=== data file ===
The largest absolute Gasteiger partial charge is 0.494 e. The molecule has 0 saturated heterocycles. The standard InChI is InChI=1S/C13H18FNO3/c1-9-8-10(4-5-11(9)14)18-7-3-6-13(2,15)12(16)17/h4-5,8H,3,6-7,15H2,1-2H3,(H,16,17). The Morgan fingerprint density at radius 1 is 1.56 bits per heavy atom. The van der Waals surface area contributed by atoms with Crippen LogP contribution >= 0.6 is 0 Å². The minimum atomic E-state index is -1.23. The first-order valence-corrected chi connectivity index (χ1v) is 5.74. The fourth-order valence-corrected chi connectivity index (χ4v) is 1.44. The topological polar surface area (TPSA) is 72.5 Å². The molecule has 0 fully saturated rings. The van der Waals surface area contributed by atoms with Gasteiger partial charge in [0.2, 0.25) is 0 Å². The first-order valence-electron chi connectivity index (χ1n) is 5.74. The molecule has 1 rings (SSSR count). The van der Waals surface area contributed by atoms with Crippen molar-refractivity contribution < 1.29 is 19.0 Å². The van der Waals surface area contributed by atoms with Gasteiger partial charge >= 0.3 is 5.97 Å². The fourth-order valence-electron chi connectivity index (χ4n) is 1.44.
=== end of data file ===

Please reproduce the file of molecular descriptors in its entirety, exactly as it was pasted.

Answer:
The largest absolute Gasteiger partial charge is 0.494 e. The molecule has 0 saturated heterocycles. The standard InChI is InChI=1S/C13H18FNO3/c1-9-8-10(4-5-11(9)14)18-7-3-6-13(2,15)12(16)17/h4-5,8H,3,6-7,15H2,1-2H3,(H,16,17). The Morgan fingerprint density at radius 1 is 1.56 bits per heavy atom. The van der Waals surface area contributed by atoms with Crippen LogP contribution >= 0.6 is 0 Å². The minimum atomic E-state index is -1.23. The first-order valence-corrected chi connectivity index (χ1v) is 5.74. The fourth-order valence-corrected chi connectivity index (χ4v) is 1.44. The topological polar surface area (TPSA) is 72.5 Å². The molecule has 0 fully saturated rings. The van der Waals surface area contributed by atoms with Gasteiger partial charge in [0.2, 0.25) is 0 Å². The first-order valence-electron chi connectivity index (χ1n) is 5.74. The molecule has 1 rings (SSSR count). The van der Waals surface area contributed by atoms with Crippen molar-refractivity contribution < 1.29 is 19.0 Å². The van der Waals surface area contributed by atoms with Gasteiger partial charge >= 0.3 is 5.97 Å². The fourth-order valence-electron chi connectivity index (χ4n) is 1.44.